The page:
We know that compromised juice containers can turn a pleasant beverage into a mold-apalooza, but we’ve never seen anything like this before. [More]
Normally, Danielle wouldn’t have pulled her Kotex tampon out of the applicator for inspection before using it. I mean, who does that? One happened to fall out of the applicator, though, and that’s when she saw them. The splotches of blackish mold. “Makes you wonder how many times things like this happen to tampons and we don’t have a clue,” she wrote. Um, yes. [More]
Some frugal practices cross the invisible line of self-destruction. Take moldy cheese. Or leave it. Some conventional wisdom dictates you should throw out the entire block if you spot any nastiness, while many foodies will tell you you’re OK if you amputate the moldy part. Either school of thought can be correct, depending on the cheese. [More]
Once the floodwaters of Irene are gone from your house, they leave behind a nasty parting gift: mold. Stinky, pervasive, sickening mold. Here’s how to get rid of it. [More]
A guy who deserves no breaks at all, a speculator who jumped onto the house-flipping craze just before the music stopped, just got a huge one. Instead of making the final stroke to finish foreclosing on his house, the bank decided to write off the loan and just give it to him for free instead. [More]
Last week we told you how Melissa found a giant scary mold in her Capri Sun juice pouch. After she posted pictures on her Facebook, sections of the internet went totally apesh*t. This is probably because the mold looked like a giant horse eyeball and Kraft’s initially slow response only fueled the flames of hysteria. As part of getting up to speed, Kraft even put up a whole FAQ devoted specifically to this one issue. Between its lines, though, you can read their frustration with the blowup. Their answer to the last question “What kind of mold is it?” is both honest and funny: [More]
Good news: the large, fuzzy creature that an Ohio woman found nestled on the top of her can of Chef Boyardee spaghetti and meatballs was not a rodent hoping to star in a “Ratatouille” sequel. It was just a fluffy, cuddly clump of mold. [More]
If the the puiblic didn’t read Amanda Bonnen’s Twitter feed before, they will now, thanks to a defamation lawsuit brought against her by Horizon Group Management in Chicago.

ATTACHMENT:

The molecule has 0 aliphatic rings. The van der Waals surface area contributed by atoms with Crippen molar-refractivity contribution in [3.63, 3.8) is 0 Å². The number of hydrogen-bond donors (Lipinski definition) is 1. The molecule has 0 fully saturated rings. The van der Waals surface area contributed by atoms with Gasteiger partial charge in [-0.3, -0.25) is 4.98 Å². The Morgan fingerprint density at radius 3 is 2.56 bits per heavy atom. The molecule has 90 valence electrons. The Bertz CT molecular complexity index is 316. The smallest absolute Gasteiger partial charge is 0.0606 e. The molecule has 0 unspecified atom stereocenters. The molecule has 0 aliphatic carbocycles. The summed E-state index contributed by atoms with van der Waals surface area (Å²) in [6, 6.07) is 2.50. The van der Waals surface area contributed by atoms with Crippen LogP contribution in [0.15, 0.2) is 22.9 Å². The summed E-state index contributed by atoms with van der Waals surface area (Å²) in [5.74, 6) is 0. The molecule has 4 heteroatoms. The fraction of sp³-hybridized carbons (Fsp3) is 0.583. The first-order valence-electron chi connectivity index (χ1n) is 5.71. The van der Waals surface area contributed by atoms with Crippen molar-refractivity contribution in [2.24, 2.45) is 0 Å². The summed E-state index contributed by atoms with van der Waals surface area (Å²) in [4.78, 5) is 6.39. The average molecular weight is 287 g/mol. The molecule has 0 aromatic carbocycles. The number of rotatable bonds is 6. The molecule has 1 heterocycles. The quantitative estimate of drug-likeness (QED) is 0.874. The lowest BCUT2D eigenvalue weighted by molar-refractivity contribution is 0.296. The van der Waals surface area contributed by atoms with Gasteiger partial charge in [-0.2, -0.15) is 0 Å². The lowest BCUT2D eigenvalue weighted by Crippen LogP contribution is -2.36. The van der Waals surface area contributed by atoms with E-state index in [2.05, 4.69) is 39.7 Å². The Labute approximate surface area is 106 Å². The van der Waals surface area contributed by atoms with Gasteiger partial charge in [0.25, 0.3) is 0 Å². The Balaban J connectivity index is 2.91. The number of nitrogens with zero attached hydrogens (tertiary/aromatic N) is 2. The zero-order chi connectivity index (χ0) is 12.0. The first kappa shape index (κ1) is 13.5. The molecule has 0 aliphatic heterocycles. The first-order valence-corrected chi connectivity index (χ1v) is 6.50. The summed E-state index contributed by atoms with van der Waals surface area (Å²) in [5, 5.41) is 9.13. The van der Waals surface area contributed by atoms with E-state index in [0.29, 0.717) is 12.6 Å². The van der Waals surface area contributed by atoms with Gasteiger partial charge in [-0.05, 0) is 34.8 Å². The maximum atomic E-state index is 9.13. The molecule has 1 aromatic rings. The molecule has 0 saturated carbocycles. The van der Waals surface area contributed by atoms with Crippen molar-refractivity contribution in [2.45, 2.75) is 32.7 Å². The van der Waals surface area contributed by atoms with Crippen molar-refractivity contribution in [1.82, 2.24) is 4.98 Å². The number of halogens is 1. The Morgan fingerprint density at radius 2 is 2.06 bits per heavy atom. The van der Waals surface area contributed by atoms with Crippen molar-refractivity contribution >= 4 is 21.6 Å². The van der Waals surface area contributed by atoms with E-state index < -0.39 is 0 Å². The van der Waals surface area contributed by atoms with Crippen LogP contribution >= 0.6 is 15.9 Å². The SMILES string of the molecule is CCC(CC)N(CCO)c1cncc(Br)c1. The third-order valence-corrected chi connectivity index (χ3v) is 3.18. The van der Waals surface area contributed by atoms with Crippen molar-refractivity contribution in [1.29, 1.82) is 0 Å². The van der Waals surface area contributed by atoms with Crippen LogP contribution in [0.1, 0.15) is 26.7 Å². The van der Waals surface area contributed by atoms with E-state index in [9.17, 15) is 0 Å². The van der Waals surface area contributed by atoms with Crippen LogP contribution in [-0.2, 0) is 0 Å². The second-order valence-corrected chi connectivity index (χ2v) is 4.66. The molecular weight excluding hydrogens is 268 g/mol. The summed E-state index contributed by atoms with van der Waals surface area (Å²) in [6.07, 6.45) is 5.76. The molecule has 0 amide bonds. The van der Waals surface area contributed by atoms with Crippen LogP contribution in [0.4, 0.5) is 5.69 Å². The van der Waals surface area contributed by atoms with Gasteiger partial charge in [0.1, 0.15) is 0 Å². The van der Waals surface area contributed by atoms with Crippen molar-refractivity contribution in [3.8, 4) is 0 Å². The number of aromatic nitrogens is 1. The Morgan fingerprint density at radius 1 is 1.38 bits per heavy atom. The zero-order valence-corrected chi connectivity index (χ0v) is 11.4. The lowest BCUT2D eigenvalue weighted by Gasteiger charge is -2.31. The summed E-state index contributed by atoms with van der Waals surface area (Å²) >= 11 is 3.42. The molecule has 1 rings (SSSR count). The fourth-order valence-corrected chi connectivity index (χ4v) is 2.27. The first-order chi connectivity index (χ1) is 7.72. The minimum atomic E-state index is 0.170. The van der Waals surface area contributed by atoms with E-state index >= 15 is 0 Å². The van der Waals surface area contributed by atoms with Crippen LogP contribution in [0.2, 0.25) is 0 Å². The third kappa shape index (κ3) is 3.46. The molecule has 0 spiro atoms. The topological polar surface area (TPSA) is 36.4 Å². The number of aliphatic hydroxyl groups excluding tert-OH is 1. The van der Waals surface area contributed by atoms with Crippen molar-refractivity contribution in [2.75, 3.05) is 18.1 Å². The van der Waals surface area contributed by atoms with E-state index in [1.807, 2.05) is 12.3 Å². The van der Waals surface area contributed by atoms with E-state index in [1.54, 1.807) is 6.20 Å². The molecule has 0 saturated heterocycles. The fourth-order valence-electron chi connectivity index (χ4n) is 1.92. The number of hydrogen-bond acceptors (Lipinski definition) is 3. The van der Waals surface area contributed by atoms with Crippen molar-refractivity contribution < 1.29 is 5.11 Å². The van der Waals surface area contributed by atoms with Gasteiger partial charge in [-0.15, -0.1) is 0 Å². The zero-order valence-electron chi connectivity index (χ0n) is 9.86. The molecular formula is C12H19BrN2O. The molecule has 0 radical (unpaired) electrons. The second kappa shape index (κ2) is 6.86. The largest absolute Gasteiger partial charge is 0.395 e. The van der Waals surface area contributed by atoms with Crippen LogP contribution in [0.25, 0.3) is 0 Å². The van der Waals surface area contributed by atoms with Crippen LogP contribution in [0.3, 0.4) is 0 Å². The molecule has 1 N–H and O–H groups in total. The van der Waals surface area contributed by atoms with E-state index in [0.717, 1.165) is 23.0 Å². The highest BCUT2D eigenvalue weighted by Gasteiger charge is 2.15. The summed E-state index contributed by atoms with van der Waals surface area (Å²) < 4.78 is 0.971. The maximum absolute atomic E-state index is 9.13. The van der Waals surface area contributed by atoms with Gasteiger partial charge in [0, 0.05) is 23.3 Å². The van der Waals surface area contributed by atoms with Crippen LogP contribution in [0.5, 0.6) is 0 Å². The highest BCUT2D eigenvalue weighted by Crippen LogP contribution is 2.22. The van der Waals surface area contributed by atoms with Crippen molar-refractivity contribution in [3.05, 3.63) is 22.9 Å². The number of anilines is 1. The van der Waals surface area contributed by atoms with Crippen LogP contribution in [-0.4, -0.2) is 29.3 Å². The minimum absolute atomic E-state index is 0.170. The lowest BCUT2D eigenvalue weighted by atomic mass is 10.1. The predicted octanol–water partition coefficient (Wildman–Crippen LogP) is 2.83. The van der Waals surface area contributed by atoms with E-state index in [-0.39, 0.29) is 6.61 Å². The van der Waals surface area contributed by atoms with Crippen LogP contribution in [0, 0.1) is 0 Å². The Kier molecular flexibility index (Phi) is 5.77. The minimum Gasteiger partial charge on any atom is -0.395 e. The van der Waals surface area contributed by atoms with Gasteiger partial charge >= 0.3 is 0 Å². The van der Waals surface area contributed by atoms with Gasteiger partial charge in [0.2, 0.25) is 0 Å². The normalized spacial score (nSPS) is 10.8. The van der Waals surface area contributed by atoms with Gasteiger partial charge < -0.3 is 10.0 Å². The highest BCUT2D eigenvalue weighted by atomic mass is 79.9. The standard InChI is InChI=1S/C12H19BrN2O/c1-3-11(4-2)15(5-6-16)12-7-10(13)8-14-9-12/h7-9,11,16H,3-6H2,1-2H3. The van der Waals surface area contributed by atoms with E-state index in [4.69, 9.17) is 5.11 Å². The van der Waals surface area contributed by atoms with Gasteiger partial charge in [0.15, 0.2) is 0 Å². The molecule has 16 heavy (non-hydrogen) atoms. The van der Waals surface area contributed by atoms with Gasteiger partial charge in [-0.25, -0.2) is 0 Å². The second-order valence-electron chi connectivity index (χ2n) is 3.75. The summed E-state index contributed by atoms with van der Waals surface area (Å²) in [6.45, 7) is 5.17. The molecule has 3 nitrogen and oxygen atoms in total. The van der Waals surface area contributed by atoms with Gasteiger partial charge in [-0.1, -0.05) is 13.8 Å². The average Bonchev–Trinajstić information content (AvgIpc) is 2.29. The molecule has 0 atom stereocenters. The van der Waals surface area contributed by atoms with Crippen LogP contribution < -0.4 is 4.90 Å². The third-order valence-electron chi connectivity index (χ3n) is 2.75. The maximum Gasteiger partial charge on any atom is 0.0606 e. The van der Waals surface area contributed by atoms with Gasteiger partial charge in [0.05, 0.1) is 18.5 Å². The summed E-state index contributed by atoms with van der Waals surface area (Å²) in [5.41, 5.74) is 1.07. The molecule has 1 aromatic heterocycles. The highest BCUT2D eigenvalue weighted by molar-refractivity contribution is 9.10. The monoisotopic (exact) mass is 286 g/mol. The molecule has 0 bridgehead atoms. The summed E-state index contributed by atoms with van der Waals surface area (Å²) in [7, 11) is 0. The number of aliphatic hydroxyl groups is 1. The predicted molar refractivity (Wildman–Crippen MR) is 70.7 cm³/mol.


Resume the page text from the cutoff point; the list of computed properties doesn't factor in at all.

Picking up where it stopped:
Consumer Reports says that despite the fact that front-loading washers are more efficient than traditional top-loading washers, they do have one major drawback. Mold. And the problem is severe enough that there have been several class action lawsuits filed against LG, Whirlpool, and Sears, whose Kenmore front-loaders are made by Whirlpool.
Like all those people who joined the class-action suit, Consumerist reader Russ has a moldy Select Comfort mattress. Unlike many of them, he was able to use it to get a new bed, and the old bed taken away, for free. Here’s how he negotiated with customer service:
There are two seals in place when the product is manufactured. One seal is a tamper band connected to the cap that separates upon opening the bottle, the other is a vacuum seal that is created during pasteurization. In rare instances, this vacuum seal may be broken. This may typically occur when a bottle experiences high impact due to rough handling through distribution. Air may potentially get into the bottle and mold may then be able to develop. As with any natural product without preservatives, such as bread and fruit, contact with outside air can cause a common mold to form. This is not something that would cause any health issues.
Reader Loren decided to get her midnight breakfast on with some pancakes at IHOP, but when she got home something tasted a bit off. She looked down and to her disgust, discovered what she thought to be a large area of mold engulfing the blueberries on the pancakes. Her letter and the not-safe-for-breakfast pictures, inside…
A recent class action claims that Select Comfort Sleep Number beds are nothing more than overactive allergen mills. According to the suit, the bed’s faulty air chambers allow moisture to form under the mattress foam, providing a perfect breeding ground for mold spores.
Jason and Kerri Brown of Greenville, S.C. found a secret room, hidden behind a bookcase, in their newly purchased home. When they entered the room, they found a note that said “You found it!”
Apple Juice #105) and upon opening the case, was again disappointed to find the presence of a foul smelling “vinegar”-like odor coming from one of glass bottles with some black colored specs also floating in the bottles.
Maybe it’s not mold. Maybe it’s the souls of evil apples suspended in a stasis called Martinelli’s. Nah, it’s probably mold.